Karen K.
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My experiences of Non-Hodgkin lymphoma

Karen K.
Posted by
02 Oct 2015

Hello, everyone, and thank you for taking the time to read this blog. It is my first blog, so be kind and patient if you will! Also, I’d like to apologize for you having to be here because it means that you or someone you love has or has had a blood cancer.  It’s not fair and it stinks, but fate never asks me my opinion on things, so I get what I get, and I got cancer. Burkitt Lymphoma to be precise. It’s a terrible disease, but there are worse, so for that I am grateful. 

Let me tell you a little bit about myself.  I am 5 days shy of turning 45.  I am married to a wonderful man whom I had waited my whole life to meet.  I am also a registered nurse.  I graduated nursing school in 1994 and have worked in the intensive care unit for most of my career.  Ya, I’ve seen a lot of bad things, so that’s how I know that there are worse things than cancer.   I won’t sicken you with the gory details, just trust me on this one.  Anyway, my husband and I married on January 23, 2010 at a beautiful old plantation just west of New Orleans, which is where I am from.  It was the best time of my life.  We moved into a great 2 story house in a good neighborhood, I had a job that I liked and so did he.  So, what comes next? Of course, baby makin’.

If you did the math, you would be able to guess that I was 39 when I got married, and I had no time to waste getting pregnant.  It was about in March that I went to see my gynecologist to assist us in making it happen.  He put me on a medicine that increases ovulation and we were to see what happens.  However, soon after that I began to get sick.  I was hot ALL THE TIME, and like the capitalization implies, it was indeed all the time.  It was like my furnace was at full blast and someone kept shoving more coal into it.  I had night sweats.  My abdomen began to get bloated.  At first, I thought that maybe these were baby symptoms, but every month the test would come back negative and my abdomen would just get bigger.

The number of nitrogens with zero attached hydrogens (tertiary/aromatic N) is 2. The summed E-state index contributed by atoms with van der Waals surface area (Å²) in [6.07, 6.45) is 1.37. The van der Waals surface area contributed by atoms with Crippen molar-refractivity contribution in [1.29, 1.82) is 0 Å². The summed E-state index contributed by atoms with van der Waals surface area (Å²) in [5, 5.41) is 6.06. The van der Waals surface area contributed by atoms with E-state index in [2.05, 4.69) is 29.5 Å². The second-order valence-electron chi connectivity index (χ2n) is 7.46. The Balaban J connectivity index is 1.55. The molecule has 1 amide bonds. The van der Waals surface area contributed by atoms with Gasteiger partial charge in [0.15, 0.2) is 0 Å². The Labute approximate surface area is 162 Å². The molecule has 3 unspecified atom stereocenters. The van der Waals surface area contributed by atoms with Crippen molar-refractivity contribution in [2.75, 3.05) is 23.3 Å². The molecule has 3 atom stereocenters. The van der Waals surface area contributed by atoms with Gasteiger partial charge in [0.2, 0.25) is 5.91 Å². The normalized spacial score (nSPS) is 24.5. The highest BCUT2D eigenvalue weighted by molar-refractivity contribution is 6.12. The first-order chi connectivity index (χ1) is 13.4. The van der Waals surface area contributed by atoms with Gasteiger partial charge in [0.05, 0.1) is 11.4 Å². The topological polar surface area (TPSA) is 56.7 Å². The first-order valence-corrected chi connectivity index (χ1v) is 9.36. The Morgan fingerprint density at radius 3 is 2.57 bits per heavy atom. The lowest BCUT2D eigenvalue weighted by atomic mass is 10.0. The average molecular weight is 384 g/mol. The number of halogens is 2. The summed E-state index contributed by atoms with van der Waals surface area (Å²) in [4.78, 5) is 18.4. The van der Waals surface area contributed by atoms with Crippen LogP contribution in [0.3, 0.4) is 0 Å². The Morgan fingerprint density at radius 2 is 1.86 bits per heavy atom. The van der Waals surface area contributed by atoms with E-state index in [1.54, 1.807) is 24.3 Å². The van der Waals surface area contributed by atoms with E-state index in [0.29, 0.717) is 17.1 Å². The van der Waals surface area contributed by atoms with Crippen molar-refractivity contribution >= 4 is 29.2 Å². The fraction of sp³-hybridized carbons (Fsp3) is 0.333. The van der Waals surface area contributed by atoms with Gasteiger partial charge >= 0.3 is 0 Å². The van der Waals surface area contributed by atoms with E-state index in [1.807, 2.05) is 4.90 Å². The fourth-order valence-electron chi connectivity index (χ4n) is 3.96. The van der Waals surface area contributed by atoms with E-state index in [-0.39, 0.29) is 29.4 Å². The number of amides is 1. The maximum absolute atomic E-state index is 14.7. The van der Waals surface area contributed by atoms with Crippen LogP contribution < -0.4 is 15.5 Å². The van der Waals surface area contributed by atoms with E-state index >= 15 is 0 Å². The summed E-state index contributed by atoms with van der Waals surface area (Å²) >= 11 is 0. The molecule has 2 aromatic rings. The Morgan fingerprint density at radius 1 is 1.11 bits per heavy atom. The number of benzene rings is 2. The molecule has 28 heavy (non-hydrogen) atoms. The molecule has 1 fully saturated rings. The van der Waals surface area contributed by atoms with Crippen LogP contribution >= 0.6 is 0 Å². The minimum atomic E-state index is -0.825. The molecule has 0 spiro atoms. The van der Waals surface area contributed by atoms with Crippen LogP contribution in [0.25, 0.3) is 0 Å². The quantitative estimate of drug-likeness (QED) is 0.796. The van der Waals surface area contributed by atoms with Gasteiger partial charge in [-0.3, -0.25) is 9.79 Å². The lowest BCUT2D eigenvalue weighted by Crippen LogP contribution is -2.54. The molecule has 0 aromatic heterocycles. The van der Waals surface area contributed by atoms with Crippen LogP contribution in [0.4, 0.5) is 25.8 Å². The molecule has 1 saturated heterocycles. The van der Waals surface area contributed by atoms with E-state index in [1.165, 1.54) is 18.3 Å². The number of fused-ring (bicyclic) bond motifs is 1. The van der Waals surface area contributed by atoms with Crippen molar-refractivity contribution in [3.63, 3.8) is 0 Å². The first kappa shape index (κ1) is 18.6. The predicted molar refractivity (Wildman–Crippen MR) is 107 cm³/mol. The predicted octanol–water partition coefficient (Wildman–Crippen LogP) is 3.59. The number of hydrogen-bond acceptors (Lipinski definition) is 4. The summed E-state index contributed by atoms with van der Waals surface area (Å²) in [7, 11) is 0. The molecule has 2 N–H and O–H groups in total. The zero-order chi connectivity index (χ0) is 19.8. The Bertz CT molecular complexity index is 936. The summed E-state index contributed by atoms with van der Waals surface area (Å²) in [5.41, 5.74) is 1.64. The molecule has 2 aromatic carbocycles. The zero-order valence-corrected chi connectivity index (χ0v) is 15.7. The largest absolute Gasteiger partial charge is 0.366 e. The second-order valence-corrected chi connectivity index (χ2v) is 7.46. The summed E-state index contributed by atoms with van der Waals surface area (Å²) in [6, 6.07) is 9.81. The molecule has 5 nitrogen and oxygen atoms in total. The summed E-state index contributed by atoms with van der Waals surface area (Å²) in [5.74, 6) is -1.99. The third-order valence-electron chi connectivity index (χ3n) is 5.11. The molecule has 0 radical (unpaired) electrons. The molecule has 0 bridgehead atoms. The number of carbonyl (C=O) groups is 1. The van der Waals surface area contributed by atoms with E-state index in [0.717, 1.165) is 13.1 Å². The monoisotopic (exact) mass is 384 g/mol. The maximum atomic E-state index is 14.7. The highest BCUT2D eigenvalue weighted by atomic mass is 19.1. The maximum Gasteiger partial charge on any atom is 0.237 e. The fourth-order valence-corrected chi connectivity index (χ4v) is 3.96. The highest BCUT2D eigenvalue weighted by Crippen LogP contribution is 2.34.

I was very uncomfortable, to say the least.  I couldn’t eat much because it would increase pressure in my abdomen and the pain would increase.  At work, in every room that I went into I turned the temperature down to 55.  Nurses and even doctors began to take notice at my plight, but no one ever guessed what was really going on.  My gynecologist did an ultrasound and it showed that I had a cyst on each ovary, likely caused by the medicine that he put me on to help me get preggers.  It was a common side effect.  He decided to treat me medically, which, unfortunately included putting me on birth control pills in order to fool my body into shutting off the ovaries for a time.  He thought it would maybe take a month to fix and then we’d be back at it.  But, there was a problem: it wasn’t working.  I was getting worse!  I now looked like I was several months pregnant my belly was that bloated.  I began to call in sick to work because of the pain and generalized discomfort I felt.  I had to take cold baths to get any relief from my internal heat.  I went to the emergency room twice for the pain, and they gave me pain meds and sent me on my way, never having done anything to investigate the actual source.  I remember I had called in sick one day, and my back started to hurt.  I went to bed to lay down, and it felt like my spine was undulating like a snake or something.  It was incredibly painful and I called my husband as I was freaking out.  Again, ER-pain meds.